Netdata – The Hidden Gem of System Monitoring

Netdata is now my favorite system monitoring tool. It is not widely known. But it’s rapidly gaining popularity. Traditional system monitoring (Nagios, Zabbix, etc.) done right requires quite a bit of work. For smaller networks it’s almost overkill. It involves setting up a central network monitoring server, configuring agents to connect to it, and manually setting up sensors (or at best manually configuring templates to automate later). It seems every network monitoring solution tries to solve it the same way. But Netdata is different.

Netdata eliminates the need for a central monitoring server and automates the setup.

The steps to install and configure Netdata are:

  1. Install Netdata with one command.
  2. There is no second step.

Just go to the Netdata port in your browser, and you’ll see this:

Netdata Screenshot

Now you have more monitoring capabilities than you know what to do with. The screenshot above is just a tiny fraction of what is monitored. You can scroll down for miles on that page.

Here’s a live demo you can look at.

If you don’t care to get into the details, the top-right alert will indicate orange or red as problems occur. If you don’t see any warnings, you’re probably okay.

Alarms and Best Practices

Shortly after installing Netdata, it alerted me to some of the usual problems: High load, low memory, low disk space. But it also alerted me about performance issues I didn’t know I was having. One that was common across many of my servers was a warning that my VMs were running low on entropy. System monitoring is usually so focused on the basics like CPU and disk space. I can’t think of any other system monitoring tool that out of the box tells you your entropy is running low. For most issues, Netdata also offers a paragraph about what the problem is, the likely cause, and how to fix it—sometimes linking to external websites for further documentation.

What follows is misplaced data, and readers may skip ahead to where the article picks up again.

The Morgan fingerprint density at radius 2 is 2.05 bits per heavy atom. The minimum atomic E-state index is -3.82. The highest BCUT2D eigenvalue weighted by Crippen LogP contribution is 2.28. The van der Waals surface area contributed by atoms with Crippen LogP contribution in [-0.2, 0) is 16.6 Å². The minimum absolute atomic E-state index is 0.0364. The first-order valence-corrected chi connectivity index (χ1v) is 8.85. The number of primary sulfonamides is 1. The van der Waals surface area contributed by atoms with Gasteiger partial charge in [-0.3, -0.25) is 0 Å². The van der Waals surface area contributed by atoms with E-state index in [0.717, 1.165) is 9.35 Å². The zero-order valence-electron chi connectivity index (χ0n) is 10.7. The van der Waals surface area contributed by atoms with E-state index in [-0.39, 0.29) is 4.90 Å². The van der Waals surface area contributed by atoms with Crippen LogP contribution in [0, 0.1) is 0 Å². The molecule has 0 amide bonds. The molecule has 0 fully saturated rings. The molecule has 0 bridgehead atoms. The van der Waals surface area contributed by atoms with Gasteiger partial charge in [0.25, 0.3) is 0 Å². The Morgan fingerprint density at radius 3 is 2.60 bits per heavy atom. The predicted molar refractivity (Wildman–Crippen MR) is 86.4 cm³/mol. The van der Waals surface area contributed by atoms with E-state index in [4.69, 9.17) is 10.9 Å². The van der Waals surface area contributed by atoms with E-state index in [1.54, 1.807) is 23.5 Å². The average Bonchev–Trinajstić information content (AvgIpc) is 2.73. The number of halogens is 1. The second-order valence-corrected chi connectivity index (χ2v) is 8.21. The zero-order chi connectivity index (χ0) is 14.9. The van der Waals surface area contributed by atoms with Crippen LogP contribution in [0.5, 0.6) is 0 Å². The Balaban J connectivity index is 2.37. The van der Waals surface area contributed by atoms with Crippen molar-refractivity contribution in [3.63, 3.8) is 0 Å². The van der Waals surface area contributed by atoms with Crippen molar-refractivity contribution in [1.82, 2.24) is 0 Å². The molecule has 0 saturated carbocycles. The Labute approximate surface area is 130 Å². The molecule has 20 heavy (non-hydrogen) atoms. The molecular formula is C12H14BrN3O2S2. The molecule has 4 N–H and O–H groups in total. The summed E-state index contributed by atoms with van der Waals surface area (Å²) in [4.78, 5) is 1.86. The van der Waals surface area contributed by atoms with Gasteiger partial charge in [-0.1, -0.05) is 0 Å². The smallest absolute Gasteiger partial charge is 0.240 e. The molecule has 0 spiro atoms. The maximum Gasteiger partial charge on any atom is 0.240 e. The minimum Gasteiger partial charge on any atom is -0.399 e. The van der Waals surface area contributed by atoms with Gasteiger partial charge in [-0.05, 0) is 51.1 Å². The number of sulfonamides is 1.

In my case, Netdata suggested installing haveged on VMs to gain more entropy. I did and now my servers aren’t starving for entropy. Without Netdata I never would have known it was a problem and I likely at some point would have just thrown more cores at them.

Another time (and I did have to configure HA-Proxy to make it’s metrics available to Netdata) I had a pair of HA-Proxy load-balancers fronting a MariaDB Galera Cluster. One of the MariaDB nodes stopped responding. Netdata saw the issue and sounded the alarm. The thing to note is I didn’t tell Netdata to monitor for a specific down condition, I just configured Netdata to look at HA-Proxy metrics and this was one of the default alarms.

Automatic Service Monitoring

Netdata automatically configures plugins to monitor what’s on your server. Do you have NGINX installed? The NGINX plugin is enabled, and if 5xx responses go high, you’ll know. MariaDB? You’ll get insights into your DB query performance. Postfix? Well, now you’re going to be monitoring the queue. KVM, LXC, or Docker? It will watch your containers and VMs as well. You can spend months configuring Nagios or Zabbix to monior at this level of detail. But with Netdata, you get 90% of what you need automatically with little effort, and for the most part, you don’t have to tell Netdata what’s there. It finds it.

Have a fleet of servers? Netdata Cloud can aggregate them all under a single pane of glass. At a glance, you can see the health of your fleet.

Netdata Cloud Screenshot

I started using Netdata a year ago and now it’s the main monitoring tool I use.

Netdata Pros and Cons


  • Simple setup for a small number of servers
  • Finds potential causes to performance issues
  • 80/20 of system monitoring. Gets you 80% of what you need with 20% of the effort.
  • No agents to install
  • Extremely light-weight. It has very minimal performance impact.


  • Windows not supported
  • Features are rapidly changing requiring frequent updates
  • Does not have SSL
  • No authentication other than IP restrictions. Designed to run on a management network.
  • No GUI to configure settings, plugins, etc.
  • It’s not designed to monitor services from externally. You would still want a traditional tool for that.


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